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Mechanization, task assignment, and inequality

Yuki, Kazuhiro (2012): Mechanization, task assignment, and inequality.

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Mechanization− the replacement by machines of humans engaged in production tasks− is a continuing process since the Industrial Revolution. As a result, humans have shifted to tasks machines cannot perform efficiently. The general trend until about the 1960s is the shift from manual tasks to analytical (cognitive) tasks, while, since the 1970s, because of the advancement of IT technologies, humans have shifted away from routine analytical tasks (such as simple information processing tasks) as well as routine manual tasks toward non-routine analytical tasks and non-routine manual tasks in services. Mechanization also has affected relative demands for workers of different skill levels and thus earnings levels and earnings inequality. The rising inequality has been the norm in economies with lightly regulated labor markets, although the inequality fell in periods when the relative supply of skilled workers grew rapidly.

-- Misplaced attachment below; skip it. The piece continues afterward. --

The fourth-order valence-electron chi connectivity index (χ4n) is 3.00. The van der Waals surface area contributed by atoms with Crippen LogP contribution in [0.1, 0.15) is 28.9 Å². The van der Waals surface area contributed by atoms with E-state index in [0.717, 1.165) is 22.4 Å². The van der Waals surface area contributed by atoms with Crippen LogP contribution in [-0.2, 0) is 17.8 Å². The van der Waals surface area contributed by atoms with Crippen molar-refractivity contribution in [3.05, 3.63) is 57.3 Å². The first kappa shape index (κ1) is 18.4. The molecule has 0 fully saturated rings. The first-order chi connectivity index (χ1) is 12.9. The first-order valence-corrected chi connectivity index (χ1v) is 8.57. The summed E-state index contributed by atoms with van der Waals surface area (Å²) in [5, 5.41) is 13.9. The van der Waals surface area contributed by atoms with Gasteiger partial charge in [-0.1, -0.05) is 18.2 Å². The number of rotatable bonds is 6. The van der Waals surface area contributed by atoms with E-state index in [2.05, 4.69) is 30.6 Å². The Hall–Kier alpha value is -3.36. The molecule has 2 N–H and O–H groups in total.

This paper develops a Ricardian model of task assignment and examines how improvements of productivities of machines and an increase in the relative supply of skilled workers affect task assignment (which factors perform which tasks), earnings, earnings inequality, and aggregate output in order to understand these trends.

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